Marathon mortality remains low despite increased participation
MedWire News: The number of people who die after completing a marathon remains low even though participation has increased almost twofold since 2000, say researchers.
"It's very dramatic when someone dies on the course, but it's not common," said study author Julius Cuong Pham (Johns Hopkins University School of Medicine, Baltimore, Maryland, USA) in a press statement.
"There are clearly many health benefits associated with running. It doesn't make you immune, but your risk of dying from running a marathon is very, very low."
Pham and co-authors used public racing and news databases in the USA to calculate the countrywide number of marathon races and competitors, race finishing times, and deaths during or after completion between 2000 and 2009.
As reported in the American Journal of Sports Medicine, the researchers found that the number of marathon finishers increased from 299,018 in 2000 to 473,354 in 2009. However, the mean finishing time did not change significantly over this period (4 hours 34.5 minutes in 2000 to 4 hours 35.3 minutes in 2009).
Out of an estimated 3,718,336 total marathon participants over the 2000‑2009 period, only 28 people (6 women; 22 men) died during or up to 24 hours after completing the race.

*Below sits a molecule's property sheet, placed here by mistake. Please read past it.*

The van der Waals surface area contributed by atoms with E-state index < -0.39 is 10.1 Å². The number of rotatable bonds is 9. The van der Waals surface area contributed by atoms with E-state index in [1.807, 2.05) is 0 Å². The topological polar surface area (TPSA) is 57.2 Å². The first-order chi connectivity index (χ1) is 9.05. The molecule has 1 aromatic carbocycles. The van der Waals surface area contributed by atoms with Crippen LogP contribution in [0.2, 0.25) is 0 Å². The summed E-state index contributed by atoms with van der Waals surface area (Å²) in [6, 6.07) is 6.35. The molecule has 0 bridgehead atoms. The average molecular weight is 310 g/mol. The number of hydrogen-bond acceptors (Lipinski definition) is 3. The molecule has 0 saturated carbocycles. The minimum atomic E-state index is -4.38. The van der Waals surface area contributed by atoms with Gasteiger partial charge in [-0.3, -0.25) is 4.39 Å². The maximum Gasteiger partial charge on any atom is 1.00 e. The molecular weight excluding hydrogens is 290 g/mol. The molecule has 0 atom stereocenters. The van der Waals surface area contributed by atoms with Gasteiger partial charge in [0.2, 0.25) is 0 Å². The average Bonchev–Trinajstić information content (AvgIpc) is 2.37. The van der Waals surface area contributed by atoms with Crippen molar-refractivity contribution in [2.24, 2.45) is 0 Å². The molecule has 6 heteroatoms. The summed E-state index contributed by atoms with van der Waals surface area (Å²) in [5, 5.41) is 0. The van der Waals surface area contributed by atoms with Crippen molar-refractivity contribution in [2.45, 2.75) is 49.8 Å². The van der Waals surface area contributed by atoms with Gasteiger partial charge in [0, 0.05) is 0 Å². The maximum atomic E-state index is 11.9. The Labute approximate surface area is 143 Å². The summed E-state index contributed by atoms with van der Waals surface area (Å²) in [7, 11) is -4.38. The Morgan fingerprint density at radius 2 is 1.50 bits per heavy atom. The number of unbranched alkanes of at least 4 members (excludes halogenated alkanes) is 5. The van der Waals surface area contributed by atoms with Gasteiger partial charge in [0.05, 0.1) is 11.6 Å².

This translates to a death rate per 100,000 overall, male, or female finishers of 0.75, 0.98, and 0.41, respectively. Notably, no significant change in death rate was seen between 2000 and 2009.
Of those that died, half were under the age of 45 years. In older participants, cause of death was atherosclerotic heart disease or myocardial infarction in 93% of cases. Cause of death in younger participants was more variable, but the most common was cardiac arrest not otherwise specified in 21% of cases.
"Our national study determined that while overall marathon participation has increased over the past 10 years, the average race times and mortality rate have remained constant," say Pham et al.
"The majority of deaths continue to be cardiac related but do not appear in a predictable pattern," he added, concluding that "marathons remain a safe endeavor, despite recent high profile incidents."
By Helen Albert